With an ever-growing societal attitude of equality and the push forward towards feminism, there is a desire for the development of a male contraception in order to have both individual and shared responsibility for family planning. Currently, the available options for male contraception are condoms, which have a failure of rate of 3.3%% when used correctly (Moreau C et al, 2007). Sterilisation via vasectomy, a more invasive form of male contraceptive, which has varying rate of reversibility dependent on the duration since the vasectomy, which may act as a deterrent from its use. Subsequently this has left a heavy weighting on female hormonal contraception and a gap in the market for an effective, non-invasive male contraceptive. A male contraceptive would allow for ownership of family planning as well as relieving a partner of the burden and often negative side effects caused by female contraception such as weight gain, headaches and a decreased libido (Wallwiener CW et al, 2010. Cooper DB et al, 2019).
Testosterone replacement therapy (TRT) is currently in use for treatment of males with hypogonadism, caused by a decrease in serum testosterone. Treatment with exogenous testosterone can overcome symptoms of this disorder such as decreased libido and decreased muscle mass. However, a notable side effect of TRT is the suppression of the hypothalamic-pituitary gonadal axis which lowers sperm production. Due to this hormonal feedback mechanism exogenous testosterone has been explored historically as a potential contraceptive technique.
Previous male contraceptives began in the 1970’s with the injectable intramuscular administration of testosterone precursors, such as Testosterone enanthate. These had a high efficacy for suppressing sperm concentration when administered weekly but with side effects including discomfort at injection site, acne and weight gain. Testosterone undecanoate is a long-acting monthly intramuscular injection which reached phase II clinical studies, with a total efficacy rate of 94.8% (Gu Y-Q et al, 2003). However, these trials while effective in the Chinese men, were seen to be less efficient in Caucasian men due to ethnic differences in testosterone response. Patients undergoing TRT may experience a decline in spermatogenesis, but it should not be used as the sole form of contraception. Condoms still have a higher success rate at 96.7% and vasectomies at 99.06% (Zini A et al, 2016).
Phase IIb clinical trials for a male contraceptive began in the USA on 25th of October 2018 and the 22nd of June 2019 in Edinburgh, the primary outcome of these trials is to measure contraceptive efficacy provided by daily use of NES/T (NCT03452111). The project is funded by Eunice Kennedy Shriver National Institute of Child Health and Human Development (NICHD) and lead by the Los Angeles Biomedical Research Institute and the Washington School of Medicine. As previously mentioned, the development of a male contraceptive causes unpleasant side effects such as acne, loss of libido and weight gain. Currently, the trials are investigating a reversible hormonal gel consisting of a synthetic progesterone compound, Segesterone Acetate, combined with Testosterone (NES/T), which aims to lessen and prevent these side effects. The gel is dispensed in specific volume and is then applied to the chest and shoulders daily whereby it is absorbed into the blood stream via the skin.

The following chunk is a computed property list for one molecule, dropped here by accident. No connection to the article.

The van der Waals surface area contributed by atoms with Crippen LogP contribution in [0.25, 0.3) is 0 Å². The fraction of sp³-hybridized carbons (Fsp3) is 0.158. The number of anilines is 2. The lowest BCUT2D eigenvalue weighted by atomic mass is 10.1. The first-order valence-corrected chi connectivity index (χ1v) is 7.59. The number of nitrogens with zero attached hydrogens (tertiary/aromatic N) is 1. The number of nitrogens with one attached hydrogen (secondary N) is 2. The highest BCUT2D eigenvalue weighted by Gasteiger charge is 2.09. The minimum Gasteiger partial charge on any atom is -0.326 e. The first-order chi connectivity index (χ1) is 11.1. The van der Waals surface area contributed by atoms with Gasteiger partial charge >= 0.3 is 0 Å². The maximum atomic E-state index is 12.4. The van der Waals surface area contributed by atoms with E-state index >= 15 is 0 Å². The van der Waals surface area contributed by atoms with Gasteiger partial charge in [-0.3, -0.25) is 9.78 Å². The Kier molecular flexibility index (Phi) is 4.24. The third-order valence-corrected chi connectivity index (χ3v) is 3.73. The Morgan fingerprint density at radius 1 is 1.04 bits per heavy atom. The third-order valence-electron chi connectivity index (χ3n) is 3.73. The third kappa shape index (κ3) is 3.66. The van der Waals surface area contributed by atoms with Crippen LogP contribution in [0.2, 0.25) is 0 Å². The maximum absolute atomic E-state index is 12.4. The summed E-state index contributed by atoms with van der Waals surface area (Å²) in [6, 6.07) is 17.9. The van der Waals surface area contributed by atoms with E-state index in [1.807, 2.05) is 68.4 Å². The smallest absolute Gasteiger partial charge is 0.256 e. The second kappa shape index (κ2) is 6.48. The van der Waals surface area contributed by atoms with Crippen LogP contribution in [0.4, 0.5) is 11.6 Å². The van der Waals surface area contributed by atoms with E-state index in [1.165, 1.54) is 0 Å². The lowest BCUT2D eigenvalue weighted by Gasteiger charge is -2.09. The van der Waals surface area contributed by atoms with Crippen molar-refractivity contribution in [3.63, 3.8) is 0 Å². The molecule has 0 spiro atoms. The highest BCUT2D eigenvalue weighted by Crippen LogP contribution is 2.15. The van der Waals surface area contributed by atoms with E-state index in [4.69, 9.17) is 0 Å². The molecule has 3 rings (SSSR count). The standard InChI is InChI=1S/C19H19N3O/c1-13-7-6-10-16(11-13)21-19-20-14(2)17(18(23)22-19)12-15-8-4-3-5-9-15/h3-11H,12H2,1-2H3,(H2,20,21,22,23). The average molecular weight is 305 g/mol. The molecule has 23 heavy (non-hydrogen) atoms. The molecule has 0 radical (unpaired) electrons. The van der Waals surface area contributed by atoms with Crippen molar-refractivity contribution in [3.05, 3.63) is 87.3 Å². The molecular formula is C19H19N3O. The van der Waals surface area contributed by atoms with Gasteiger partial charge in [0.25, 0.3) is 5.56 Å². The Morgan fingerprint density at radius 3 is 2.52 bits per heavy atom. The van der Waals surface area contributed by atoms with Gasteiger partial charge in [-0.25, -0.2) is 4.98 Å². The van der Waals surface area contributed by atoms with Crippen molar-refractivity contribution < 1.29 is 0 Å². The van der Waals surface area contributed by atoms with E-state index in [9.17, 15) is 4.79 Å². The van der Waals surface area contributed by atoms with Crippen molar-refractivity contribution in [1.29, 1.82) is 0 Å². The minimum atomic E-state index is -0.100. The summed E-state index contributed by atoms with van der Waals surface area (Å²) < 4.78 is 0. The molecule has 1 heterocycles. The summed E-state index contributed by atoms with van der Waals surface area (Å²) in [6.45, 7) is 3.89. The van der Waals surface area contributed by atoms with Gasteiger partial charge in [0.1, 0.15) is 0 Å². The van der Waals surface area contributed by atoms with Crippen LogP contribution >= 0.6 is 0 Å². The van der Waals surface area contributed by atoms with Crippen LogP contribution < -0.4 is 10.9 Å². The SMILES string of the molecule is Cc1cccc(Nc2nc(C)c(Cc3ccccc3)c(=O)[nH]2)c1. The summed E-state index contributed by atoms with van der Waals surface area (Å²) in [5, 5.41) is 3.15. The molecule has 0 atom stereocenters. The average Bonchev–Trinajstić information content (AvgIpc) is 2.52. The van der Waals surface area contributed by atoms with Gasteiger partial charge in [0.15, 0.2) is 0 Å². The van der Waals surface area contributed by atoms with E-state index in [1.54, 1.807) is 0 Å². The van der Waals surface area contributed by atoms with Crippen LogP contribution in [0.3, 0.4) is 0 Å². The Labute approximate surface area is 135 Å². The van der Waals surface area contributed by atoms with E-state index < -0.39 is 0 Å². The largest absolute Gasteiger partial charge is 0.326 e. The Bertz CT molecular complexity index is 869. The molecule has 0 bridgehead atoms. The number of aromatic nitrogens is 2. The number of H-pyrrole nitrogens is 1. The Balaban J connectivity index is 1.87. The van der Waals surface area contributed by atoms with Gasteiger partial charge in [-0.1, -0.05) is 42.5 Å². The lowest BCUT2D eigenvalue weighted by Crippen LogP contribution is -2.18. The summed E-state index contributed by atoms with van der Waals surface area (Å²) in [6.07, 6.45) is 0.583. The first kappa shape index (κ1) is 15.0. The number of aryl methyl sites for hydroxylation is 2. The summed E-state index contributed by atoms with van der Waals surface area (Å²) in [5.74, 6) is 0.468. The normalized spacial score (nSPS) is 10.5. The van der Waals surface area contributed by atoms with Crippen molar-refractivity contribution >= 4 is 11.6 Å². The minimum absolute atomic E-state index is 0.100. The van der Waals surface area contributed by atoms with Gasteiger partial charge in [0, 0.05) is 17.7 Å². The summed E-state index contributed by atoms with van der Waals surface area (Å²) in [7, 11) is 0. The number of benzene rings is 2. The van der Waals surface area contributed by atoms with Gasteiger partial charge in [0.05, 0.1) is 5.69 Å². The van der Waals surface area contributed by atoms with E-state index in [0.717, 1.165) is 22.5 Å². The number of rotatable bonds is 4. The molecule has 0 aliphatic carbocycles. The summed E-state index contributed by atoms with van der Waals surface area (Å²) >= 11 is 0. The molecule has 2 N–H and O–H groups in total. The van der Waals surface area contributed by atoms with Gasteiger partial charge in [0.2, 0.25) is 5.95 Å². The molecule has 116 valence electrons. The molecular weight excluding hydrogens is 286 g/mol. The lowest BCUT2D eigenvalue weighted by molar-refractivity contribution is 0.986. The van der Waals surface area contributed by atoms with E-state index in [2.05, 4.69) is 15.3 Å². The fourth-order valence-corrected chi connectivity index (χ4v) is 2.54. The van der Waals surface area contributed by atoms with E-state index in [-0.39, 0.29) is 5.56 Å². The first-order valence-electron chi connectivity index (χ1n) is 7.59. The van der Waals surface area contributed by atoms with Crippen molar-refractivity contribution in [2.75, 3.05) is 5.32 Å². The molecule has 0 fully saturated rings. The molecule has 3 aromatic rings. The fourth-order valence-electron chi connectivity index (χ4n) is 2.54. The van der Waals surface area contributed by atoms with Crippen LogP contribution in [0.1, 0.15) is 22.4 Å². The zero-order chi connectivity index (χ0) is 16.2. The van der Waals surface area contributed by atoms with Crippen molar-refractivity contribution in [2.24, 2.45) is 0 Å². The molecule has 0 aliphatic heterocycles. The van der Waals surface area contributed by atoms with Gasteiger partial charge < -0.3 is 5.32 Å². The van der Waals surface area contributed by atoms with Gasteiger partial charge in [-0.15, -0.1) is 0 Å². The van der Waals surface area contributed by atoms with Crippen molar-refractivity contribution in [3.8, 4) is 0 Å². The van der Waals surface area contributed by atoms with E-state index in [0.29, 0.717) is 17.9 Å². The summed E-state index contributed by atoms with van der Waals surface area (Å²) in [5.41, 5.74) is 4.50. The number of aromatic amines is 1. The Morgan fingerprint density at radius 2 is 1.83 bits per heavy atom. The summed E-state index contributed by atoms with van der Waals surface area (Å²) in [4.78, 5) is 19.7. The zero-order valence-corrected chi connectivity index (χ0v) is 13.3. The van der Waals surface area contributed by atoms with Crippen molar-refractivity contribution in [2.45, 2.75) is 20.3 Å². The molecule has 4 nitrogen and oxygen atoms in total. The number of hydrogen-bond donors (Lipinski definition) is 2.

Progesterone suppresses gonadotropin secretion in the pituitary and causes a reduction in Follicle Stimulating Hormone (FSH) and Luteinising Hormone (LH) which in turn reduces endogenous testosterone and therefore reduce the stimulation of spermatogenesis. The addition of replacement exogenous testosterone in the gel is theorised to counter this decrease in endogenous testosterone, to maintain male sexual characteristics. The secondary outcome of azoospermia, a sperm count of <1 million/mL, is estimated to take up to 20 weeks upon daily use of the NES/T during the suppression phase. Semen is considered to be a low sperm count when <15million/mL. Once the sperm count has declined to a sufficient level so to decrease the likelihood of pregnancy, the gel will be the participants sole method of contraception for 52 weeks. The participants sperm counts are measured regularly to minimise possibility of pregnancy during the trial. Results are expected September 2021.
With a growing interest and willingness among men to have an active role in family planning and a shared ownership of responsibility, male contraception is an area expected to propel in the future. A contraceptive method with an effectiveness comparable to that of female methods such as the contraceptive pill would be well received. Recent studies have shown that 44-83% of men would use a male method of oral contraceptive (Martin CW et al, 2000), with parallel studies showing only 2% of females would not trust their partner to use a male pill (Glasier AF et al, 2000) indicating a potential market for male contraceptive methods.